SADDAN: History
Please note this is an old version of this entry, which may differ significantly from the current revision.

SADDAN (severe achondroplasia with developmental delay and acanthosis nigricans) is a rare disorder of bone growth characterized by skeletal, brain, and skin abnormalities.

  • genetic conditions

1. Introduction

All people with this condition have extremely short stature with particularly short arms and legs. Other features include unusual bowing of the leg bones; a small chest with short ribs and curved collar bones; short, broad fingers; and folds of extra skin on the arms and legs. Structural abnormalities of the brain cause seizures, profound developmental delay, and intellectual disability. Several affected individuals also have had episodes in which their breathing slows or stops for short periods (apnea). Acanthosis nigricans, a progressive skin disorder characterized by thick, dark, velvety skin, is another characteristic feature of SADDAN that develops in infancy or early childhood.

2. Frequency

This disorder is very rare; it has been described in only a small number of individuals worldwide.

3. Causes

Mutations in the FGFR3 gene cause SADDAN. The FGFR3 gene provides instructions for making a protein that is involved in the development and maintenance of bone and brain tissue. A mutation in this gene may cause the FGFR3 protein to be overly active, which leads to the disturbances in bone growth that are characteristic of this disorder. Researchers have not determined how the mutation disrupts brain development or causes acanthosis nigricans.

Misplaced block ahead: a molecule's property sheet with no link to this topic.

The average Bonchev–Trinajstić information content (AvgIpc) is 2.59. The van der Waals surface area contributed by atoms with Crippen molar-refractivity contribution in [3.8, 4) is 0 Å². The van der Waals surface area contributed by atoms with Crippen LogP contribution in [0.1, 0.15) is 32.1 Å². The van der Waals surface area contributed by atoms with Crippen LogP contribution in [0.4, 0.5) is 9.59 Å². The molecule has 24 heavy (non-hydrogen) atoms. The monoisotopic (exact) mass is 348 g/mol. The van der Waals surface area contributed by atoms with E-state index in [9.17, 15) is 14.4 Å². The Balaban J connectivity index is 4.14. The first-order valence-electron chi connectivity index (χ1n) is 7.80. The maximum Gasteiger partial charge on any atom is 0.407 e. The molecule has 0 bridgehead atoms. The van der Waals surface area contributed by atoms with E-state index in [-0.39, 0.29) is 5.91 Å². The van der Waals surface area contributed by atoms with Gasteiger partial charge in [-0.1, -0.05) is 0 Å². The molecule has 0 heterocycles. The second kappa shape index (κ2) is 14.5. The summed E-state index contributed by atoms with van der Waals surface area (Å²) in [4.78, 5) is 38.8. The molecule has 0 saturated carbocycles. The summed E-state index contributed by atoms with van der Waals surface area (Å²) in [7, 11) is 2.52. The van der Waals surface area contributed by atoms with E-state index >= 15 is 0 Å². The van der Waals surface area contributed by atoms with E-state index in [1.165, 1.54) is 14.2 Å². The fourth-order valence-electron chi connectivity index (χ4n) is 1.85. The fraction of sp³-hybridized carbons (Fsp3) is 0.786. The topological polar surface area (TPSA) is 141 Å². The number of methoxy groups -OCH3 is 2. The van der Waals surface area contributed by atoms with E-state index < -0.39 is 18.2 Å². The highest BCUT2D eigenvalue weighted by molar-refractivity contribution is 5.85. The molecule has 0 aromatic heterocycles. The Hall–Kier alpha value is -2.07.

4. Inheritance

SADDAN is considered an autosomal dominant disorder because one mutated copy of the FGFR3 gene in each cell is sufficient to cause the condition. The few described cases of SADDAN have been caused by new mutations in the FGFR3 gene and occurred in people with no history of the disorder in their family. No individuals with this disorder are known to have had children; therefore, the disorder has not been passed to the next generation.

5. Other Names for This Condition

  • achondroplasia, severe, with developmental delay and acanthosis nigricans

  • SADDAN dysplasia

  • Severe achondroplasia with developmental delay and acanthosis nigricans

  • Skeleton-skin-brain syndrome

  • SSB syndrome

This entry is adapted from the peer-reviewed paper


  1. Bellus GA, Bamshad MJ, Przylepa KA, Dorst J, Lee RR, Hurko O, Jabs EW, CurryCJ, Wilcox WR, Lachman RS, Rimoin DL, Francomano CA. Severe achondroplasia withdevelopmental delay and acanthosis nigricans (SADDAN): phenotypic analysis of anew skeletal dysplasia caused by a Lys650Met mutation in fibroblast growth factorreceptor 3. Am J Med Genet. 1999 Jul 2;85(1):53-65.
  2. Cohen MM Jr. Some chondrodysplasias with short limbs: molecular perspectives. Am J Med Genet. 2002 Oct 15;112(3):304-13. Review.
  3. Kumar KV, Shaikh A, Sharma R, Prusty P. SADDAN syndrome. J Pediatr Endocrinol Metab. 2011;24(9-10):851-2.
  4. Vajo Z, Francomano CA, Wilkin DJ. The molecular and genetic basis offibroblast growth factor receptor 3 disorders: the achondroplasia family ofskeletal dysplasias, Muenke craniosynostosis, and Crouzon syndrome withacanthosis nigricans. Endocr Rev. 2000 Feb;21(1):23-39. Review.
  5. Zankl A, Elakis G, Susman RD, Inglis G, Gardener G, Buckley MF, Roscioli T.Prenatal and postnatal presentation of severe achondroplasia with developmentaldelay and acanthosis nigricans (SADDAN) due to the FGFR3 Lys650Met mutation. Am JMed Genet A. 2008 Jan 15;146A(2):212-8.
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